When those who experience a growth mindset fail, they view it as an opportunity to learn and try again. They do not become discouraged or use negative self-talk to bring themselves down. They uplift themselves, and through their confirmation bias they solidify their belief that they can grow, learn, and develop. Individuals who have a growth mindset make excellent leaders as they are the ones who are continually working on themselves and their positive influence. They know that they cannot be their best influence if they believe that they cannot grow. Additionally, those who experience a growth mindset believe that others can grow too, often encouraging others to take on challenges, fail, view things in different lights, and develop themselves.

Qualities of the Growth Mindset

Below are some qualities of those who are currently experiencing a growth mindset:

  • Believes that effort can cultivate new intelligence, skills, and talents
  • Views failure as an opportunity
  • More likely to take creative risks and innovate
  • Embraces problems as opportunities to learn
  • Views feedback as a chance to improve
  • Views life as an exciting journey for continuous growth and practice
  • Has open-hearted kindness, meaning they encourage others to succeed and find happiness while feeling genuine happiness for another person’s success and happiness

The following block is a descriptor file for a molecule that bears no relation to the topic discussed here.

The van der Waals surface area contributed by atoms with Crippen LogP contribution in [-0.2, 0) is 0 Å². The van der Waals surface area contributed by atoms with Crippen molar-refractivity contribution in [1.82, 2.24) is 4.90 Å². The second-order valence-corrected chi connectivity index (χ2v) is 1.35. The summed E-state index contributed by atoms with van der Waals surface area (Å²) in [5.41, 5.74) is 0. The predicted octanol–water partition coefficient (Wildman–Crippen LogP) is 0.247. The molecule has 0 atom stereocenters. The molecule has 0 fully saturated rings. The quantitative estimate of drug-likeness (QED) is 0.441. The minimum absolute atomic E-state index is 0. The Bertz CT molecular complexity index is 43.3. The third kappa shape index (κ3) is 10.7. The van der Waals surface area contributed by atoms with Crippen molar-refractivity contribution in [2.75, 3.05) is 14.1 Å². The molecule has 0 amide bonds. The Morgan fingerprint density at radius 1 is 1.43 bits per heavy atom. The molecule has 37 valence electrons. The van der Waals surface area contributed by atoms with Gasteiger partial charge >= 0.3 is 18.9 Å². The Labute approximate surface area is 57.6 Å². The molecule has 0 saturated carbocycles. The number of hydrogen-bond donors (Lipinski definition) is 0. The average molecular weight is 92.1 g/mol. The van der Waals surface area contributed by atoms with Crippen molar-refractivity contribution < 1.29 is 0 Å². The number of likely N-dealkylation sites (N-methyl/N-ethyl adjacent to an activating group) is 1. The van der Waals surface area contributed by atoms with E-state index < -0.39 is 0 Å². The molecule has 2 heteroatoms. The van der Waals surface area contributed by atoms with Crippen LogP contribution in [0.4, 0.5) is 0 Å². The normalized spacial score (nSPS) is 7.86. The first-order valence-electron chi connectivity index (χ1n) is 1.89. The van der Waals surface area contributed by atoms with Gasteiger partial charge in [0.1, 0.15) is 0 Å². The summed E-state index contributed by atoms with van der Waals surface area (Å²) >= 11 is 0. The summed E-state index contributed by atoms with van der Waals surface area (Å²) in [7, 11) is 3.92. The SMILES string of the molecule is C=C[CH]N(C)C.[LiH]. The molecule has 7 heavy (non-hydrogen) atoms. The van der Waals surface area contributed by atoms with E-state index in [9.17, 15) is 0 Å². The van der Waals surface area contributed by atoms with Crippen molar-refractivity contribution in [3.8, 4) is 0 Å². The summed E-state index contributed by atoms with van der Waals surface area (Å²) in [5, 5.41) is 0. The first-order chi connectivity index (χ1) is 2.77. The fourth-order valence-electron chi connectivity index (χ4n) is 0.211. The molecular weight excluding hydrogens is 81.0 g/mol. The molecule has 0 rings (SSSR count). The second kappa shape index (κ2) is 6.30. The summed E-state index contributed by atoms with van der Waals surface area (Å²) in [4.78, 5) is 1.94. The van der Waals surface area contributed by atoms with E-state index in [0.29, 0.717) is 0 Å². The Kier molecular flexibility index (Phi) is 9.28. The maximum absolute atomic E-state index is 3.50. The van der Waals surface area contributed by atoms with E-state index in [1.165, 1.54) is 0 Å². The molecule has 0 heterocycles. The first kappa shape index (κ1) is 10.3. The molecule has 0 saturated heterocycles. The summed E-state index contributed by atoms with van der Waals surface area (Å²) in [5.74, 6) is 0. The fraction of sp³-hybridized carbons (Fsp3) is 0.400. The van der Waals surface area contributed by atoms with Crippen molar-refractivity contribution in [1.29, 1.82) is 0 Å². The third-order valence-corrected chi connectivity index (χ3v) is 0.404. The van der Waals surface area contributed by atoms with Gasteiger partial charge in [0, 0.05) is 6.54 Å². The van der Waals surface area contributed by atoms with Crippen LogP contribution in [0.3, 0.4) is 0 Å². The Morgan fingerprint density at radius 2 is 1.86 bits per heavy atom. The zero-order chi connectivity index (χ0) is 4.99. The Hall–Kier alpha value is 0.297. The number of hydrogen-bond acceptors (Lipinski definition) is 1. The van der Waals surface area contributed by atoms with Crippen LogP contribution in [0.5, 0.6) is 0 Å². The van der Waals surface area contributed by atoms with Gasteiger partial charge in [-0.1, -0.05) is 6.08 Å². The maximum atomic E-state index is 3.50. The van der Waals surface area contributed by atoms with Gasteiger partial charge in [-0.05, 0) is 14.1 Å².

Switching Between Fixed and Growth Mindsets

It is absolutely possible to switch between these mindsets. While it is less likely for those who have a growth mindset to switch to a fixed mindset, it is possible. There are circumstances in life that could lead someone to break a belief in themselves and stop growing, learning, and developing. More likely is that someone would switch from a fixed mindset to a growth mindset. The tricky part is that nobody can do this except for the individual. By this, I mean that those who are experiencing a fixed mindset will need to muster up the courage to face their ego and say they are wrong to believe that they cannot grow, learn, and develop. Developing positive self-talk will be imperative to moving from a fixed to a growth mindset. Those with a growth mindset can help those experiencing a fixed mindset by providing guidance, insight, and encouragement, but until those experiencing the fixed mindset change their own internal self-talk, they won’t change. It all starts with you and only you have the power to change yourself and your mind.

Our world is full of individuals experiencing either a fixed or growth mindset. I’ll leave it to you to decide which is better, but I certainly know which I think is better to perpetuate a positive influence. At the I in Team series, we believe that cultivating the most positive experience for yourself and those around you includes believing in yourself and encouraging others. If you don’t believe in yourself, you’re tearing yourself down. If you don’t encourage others, you harbor feelings of resentment. These do not put any positivity into our world. You deserve to enjoy life, to laugh at mistakes, and to get to know yourself and how far you can go. Aristotle once said, “Knowing yourself is the beginning of all wisdom.” If you don’t allow yourself to grow, how can you truly know yourself?